Jason Roberts (Adam Driver) isn’t the rapist here, BUT he is a creepy stalker. Meghan calls him her “computer guy” who “seemed harmless.” Jason is obsessed w/ Meghan, has pics of her all over his bedroom, has seen her play 12 times, and installed hidden cameras in her apt. Now some of you L&O diehards (or those studying law) will realize that everything found in that room is inadmissible as evidence. Det. Rollins didn’t have Estelle Roberts’ permission to enter her son’s room; also his door was closed (violating the plain view doctrine), so they had no probable cause or warrant. Meghan (using her acting skills) convinces Jason to meet her at a cafe; Det. Nick Amaro (Danny Pino) and Det. Rollins (Kelli Giddish) can arrest him.

Jason: If I was gonna set up Meghan, I’ve got images that are a lot hotter. See?

[shows the detectives the images]

Det. Rollins: Really? Jason, you just made bail on a surveillance charge.

When Jason is initially questioned in the interrogation room, we see the (twisted) “love” he has for Meghan. He looks shocked to learn of what exactly happened to her during the play; his eyes are full of concern (almost as if going to cry). In Jason’s mind, the cameras were “for her protection,” as she’s “naive” and “trusting.” It turns out that the video footage he captured from the play (and other instances) could be helpful in solving the case! This is a bigger/more interesting role for Driver than in his previous L&O ep. I was impressed by how he made this character (somewhat) sympathetic and even a BIT humorous (see Ice T’s reactions). You also see his quirky physicality. It would’ve been great IF he’d gotten to have a scene w/ Lt. Benson (Mariska Hargitay).

Adam Driver behind them scenes of “SVU.”

Re-watching Spike Lee’s “BlacKkKlansman” (2018) starring John David Washington & Adam Driver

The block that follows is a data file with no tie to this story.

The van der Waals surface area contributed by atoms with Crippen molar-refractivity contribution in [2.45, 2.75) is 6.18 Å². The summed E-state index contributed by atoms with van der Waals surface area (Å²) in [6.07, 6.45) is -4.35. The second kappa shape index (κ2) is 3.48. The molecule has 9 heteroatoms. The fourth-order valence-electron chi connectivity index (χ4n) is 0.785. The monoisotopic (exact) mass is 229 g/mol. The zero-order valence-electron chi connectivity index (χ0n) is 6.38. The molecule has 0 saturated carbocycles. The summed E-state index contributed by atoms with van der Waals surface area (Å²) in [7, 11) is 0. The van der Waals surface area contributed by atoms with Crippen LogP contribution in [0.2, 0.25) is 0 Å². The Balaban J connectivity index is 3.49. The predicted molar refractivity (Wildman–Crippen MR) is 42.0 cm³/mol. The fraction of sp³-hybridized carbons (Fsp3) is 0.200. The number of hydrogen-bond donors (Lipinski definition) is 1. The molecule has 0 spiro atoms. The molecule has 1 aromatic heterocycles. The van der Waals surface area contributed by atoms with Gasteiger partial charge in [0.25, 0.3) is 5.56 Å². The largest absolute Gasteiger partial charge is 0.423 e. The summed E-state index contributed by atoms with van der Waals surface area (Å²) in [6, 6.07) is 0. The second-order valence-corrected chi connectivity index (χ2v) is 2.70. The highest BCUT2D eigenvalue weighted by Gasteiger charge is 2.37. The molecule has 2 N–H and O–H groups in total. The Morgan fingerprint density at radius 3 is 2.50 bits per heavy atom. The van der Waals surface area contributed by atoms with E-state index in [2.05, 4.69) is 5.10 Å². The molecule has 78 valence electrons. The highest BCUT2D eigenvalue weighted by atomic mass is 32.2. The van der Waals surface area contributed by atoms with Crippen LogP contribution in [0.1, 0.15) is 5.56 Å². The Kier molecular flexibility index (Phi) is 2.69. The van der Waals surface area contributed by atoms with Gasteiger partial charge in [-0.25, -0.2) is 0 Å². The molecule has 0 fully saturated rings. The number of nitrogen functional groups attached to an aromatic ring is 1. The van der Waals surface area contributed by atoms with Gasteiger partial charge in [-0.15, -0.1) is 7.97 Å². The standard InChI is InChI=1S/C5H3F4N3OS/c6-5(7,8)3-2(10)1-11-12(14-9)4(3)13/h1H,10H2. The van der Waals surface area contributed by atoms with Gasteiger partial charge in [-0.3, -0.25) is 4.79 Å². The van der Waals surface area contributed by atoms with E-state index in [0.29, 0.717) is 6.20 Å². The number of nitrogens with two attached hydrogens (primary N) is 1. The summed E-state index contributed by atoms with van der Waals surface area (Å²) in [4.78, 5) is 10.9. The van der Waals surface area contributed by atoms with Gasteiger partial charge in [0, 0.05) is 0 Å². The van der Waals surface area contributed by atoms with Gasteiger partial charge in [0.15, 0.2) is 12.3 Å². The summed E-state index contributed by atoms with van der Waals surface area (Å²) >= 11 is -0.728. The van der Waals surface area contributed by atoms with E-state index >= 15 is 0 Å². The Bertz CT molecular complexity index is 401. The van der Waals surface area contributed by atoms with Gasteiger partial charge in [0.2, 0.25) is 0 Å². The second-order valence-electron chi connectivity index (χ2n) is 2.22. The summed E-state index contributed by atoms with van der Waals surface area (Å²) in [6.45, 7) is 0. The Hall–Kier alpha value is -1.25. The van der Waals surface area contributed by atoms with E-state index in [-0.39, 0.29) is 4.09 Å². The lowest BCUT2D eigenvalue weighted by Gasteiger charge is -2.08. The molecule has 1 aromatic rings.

When producer Jordan Peele first pitched “Black man infiltrates Ku Klux Klan” to Spike Lee, Lee thought it might be a Dave Chappelle skit, until Peele assured him the story was authentic. For Lee, the story was too outrageous to ignore. He had a few conditions for directing: incl. comedic elements, and drawing parallels w/ contemporary racial issues. When Lee was a young student at NYU Film School, he was so outraged that professors taught the 1915 movie Birth of a Nation (w/ no mention of its racist message or its role in the Klan’s 20th century rebirth). He made The Answer (1980) as a response; many professors took great offense and Lee was nearly expelled. Lee was saved by a faculty vote; after his success as a filmmaker, he became a professor there and also Artistic Director of the Graduate Film Department. The film is dedicated to Heather Heyer, a young/idealistic white woman who was killed in hit-and-run at the “Unite the Right” rally on August 12, 2017 in Charlottesville, VA. The film opened in the US on August 10, 2018 to mark the 1st anniversary of the rally/her death. Lee received a six-minute standing ovation at the Cannes Film Festival- wow! He also became the 2nd Black American to be nominated at the Academy Awards for producing, writing and directing in the same year.

Patrice: Are you down for the liberation of black people?

Ron: Power to the people.

Patrice: All power to all the people.

Ron: That’s right, Sista.